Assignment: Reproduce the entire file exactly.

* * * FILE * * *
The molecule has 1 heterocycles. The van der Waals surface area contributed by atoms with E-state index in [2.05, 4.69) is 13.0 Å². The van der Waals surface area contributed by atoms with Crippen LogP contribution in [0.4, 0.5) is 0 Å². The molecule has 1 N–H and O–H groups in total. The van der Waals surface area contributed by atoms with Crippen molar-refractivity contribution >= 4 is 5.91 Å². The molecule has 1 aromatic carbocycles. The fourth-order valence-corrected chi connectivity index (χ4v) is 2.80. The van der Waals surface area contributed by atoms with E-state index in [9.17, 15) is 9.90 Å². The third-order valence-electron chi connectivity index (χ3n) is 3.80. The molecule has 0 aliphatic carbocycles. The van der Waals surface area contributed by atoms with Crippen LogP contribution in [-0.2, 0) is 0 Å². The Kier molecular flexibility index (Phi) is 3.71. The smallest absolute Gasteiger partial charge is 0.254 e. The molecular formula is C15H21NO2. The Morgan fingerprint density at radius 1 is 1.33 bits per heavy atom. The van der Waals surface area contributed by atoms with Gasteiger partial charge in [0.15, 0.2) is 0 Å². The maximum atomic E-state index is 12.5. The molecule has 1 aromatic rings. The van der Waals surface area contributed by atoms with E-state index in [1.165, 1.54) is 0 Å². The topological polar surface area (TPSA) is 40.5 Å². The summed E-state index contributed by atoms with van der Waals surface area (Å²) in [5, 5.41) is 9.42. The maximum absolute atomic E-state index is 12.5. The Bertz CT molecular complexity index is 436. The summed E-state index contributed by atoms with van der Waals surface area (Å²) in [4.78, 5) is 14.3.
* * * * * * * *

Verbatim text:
The molecule has 1 heterocycles. The van der Waals surface area contributed by atoms with E-state index in [2.05, 4.69) is 13.0 Å². The van der Waals surface area contributed by atoms with Crippen LogP contribution in [0.4, 0.5) is 0 Å². The molecule has 1 N–H and O–H groups in total. The van der Waals surface area contributed by atoms with Crippen molar-refractivity contribution >= 4 is 5.91 Å². The molecule has 1 aromatic carbocycles. The fourth-order valence-corrected chi connectivity index (χ4v) is 2.80. The van der Waals surface area contributed by atoms with E-state index in [9.17, 15) is 9.90 Å². The third-order valence-electron chi connectivity index (χ3n) is 3.80. The molecule has 0 aliphatic carbocycles. The van der Waals surface area contributed by atoms with Crippen LogP contribution in [-0.2, 0) is 0 Å². The Kier molecular flexibility index (Phi) is 3.71. The smallest absolute Gasteiger partial charge is 0.254 e. The molecular formula is C15H21NO2. The Morgan fingerprint density at radius 1 is 1.33 bits per heavy atom. The van der Waals surface area contributed by atoms with Gasteiger partial charge in [0.15, 0.2) is 0 Å². The maximum atomic E-state index is 12.5. The molecule has 1 aromatic rings. The van der Waals surface area contributed by atoms with E-state index in [1.165, 1.54) is 0 Å². The topological polar surface area (TPSA) is 40.5 Å². The summed E-state index contributed by atoms with van der Waals surface area (Å²) in [5, 5.41) is 9.42. The maximum absolute atomic E-state index is 12.5. The Bertz CT molecular complexity index is 436. The summed E-state index contributed by atoms with van der Waals surface area (Å²) in [4.78, 5) is 14.3.